When a relationship ends a common phrase to hear is ‘You must move on’ as though thats a simple instruction and a complete cure of the heartache and feelings of loss and pain. Oh, that it were that easy!
Maybe you saw it coming, or perhaps the news came completely out of the blue. Maybe you were the one to end it because of an untenable situation. No matter how it happened, you’re probably feeling hurt, angry and in despair, and sad as well. It many ways, it’s just like suffering from a physical illness because you can feel out of control and simply horrible. It is certainly a form of grief and loss, and needs to go through certain phases before it becomes a memory that you can live with.
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It doesn’t matter if it was a long-term relationship, a short-lived cyber affair, an unrequited love or a good friends-with-benefits arrangement. If you cared and connected with each other you will feel a deep and painful hole where there was once laughter and affection. It’s like experiencing a small death and should be treated as such.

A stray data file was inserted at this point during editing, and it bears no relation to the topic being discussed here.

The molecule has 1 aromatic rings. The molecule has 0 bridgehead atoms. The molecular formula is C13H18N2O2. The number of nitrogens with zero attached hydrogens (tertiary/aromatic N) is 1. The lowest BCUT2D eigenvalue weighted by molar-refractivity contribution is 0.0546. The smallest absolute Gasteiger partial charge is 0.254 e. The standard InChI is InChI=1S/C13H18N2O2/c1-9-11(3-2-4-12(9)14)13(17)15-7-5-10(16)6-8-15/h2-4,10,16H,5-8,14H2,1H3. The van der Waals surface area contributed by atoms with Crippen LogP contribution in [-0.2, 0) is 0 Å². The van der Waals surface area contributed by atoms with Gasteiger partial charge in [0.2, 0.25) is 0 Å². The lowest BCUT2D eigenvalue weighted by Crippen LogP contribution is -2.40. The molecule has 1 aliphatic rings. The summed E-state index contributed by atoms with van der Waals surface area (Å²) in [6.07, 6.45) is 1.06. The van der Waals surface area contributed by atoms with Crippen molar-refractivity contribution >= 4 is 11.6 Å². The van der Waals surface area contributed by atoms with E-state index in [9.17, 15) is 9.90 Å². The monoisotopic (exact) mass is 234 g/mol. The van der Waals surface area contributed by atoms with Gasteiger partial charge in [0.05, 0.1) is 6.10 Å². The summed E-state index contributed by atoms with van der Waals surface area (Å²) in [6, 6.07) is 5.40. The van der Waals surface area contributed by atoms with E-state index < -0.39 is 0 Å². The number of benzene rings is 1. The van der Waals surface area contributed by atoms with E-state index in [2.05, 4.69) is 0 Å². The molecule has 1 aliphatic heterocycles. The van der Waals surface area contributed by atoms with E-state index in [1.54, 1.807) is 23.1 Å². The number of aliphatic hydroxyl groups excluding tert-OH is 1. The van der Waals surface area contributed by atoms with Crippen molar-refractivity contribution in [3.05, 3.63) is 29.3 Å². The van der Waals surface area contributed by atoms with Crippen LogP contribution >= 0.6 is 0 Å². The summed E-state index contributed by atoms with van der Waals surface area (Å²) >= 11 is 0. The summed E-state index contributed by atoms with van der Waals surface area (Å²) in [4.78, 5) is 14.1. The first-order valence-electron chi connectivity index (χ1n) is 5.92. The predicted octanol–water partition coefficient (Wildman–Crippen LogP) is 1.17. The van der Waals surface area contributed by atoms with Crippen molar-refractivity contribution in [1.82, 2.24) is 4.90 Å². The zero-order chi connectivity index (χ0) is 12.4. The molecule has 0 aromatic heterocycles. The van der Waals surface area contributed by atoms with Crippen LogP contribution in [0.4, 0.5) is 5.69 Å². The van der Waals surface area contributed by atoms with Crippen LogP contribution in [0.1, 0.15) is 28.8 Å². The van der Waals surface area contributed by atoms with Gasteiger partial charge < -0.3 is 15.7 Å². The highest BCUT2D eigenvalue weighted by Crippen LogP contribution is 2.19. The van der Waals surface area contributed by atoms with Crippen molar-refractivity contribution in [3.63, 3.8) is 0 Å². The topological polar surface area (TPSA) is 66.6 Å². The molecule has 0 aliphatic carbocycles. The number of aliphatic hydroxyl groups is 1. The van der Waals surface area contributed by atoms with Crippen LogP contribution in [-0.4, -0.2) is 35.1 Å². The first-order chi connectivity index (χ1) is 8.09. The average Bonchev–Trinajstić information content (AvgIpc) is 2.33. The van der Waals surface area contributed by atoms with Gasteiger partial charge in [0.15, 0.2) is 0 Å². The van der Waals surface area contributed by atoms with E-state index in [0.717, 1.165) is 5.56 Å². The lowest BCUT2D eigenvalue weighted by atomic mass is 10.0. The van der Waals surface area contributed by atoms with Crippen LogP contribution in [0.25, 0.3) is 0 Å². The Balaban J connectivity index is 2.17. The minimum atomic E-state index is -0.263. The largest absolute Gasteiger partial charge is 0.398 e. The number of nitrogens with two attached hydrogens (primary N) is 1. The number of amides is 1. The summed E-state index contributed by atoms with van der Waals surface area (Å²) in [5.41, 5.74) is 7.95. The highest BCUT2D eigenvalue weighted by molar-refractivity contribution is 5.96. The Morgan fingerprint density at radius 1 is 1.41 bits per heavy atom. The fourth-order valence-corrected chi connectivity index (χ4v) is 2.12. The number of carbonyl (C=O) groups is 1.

The good news is: you will recover. The bad news is: it may not happen as fast as you want it to. And it may not happen as fast as the people around you want it to either.
From a physiological perspective there is a bio-chemical reason why you feel such emotional despair and physical heartache. Researchers who’ve looked at the brains of the lovelorn say that loss, especially rejection by a romantic partner, lights up areas of the brain that are also associated with addiction. There is pain and there is compulsion, and a sense that you are out of control. This can lead to psychological reactions that cause obsessive preoccupation with your partner, feelings of frenzied desperation, guilt over what you could have done differently and physical pain in your heart area.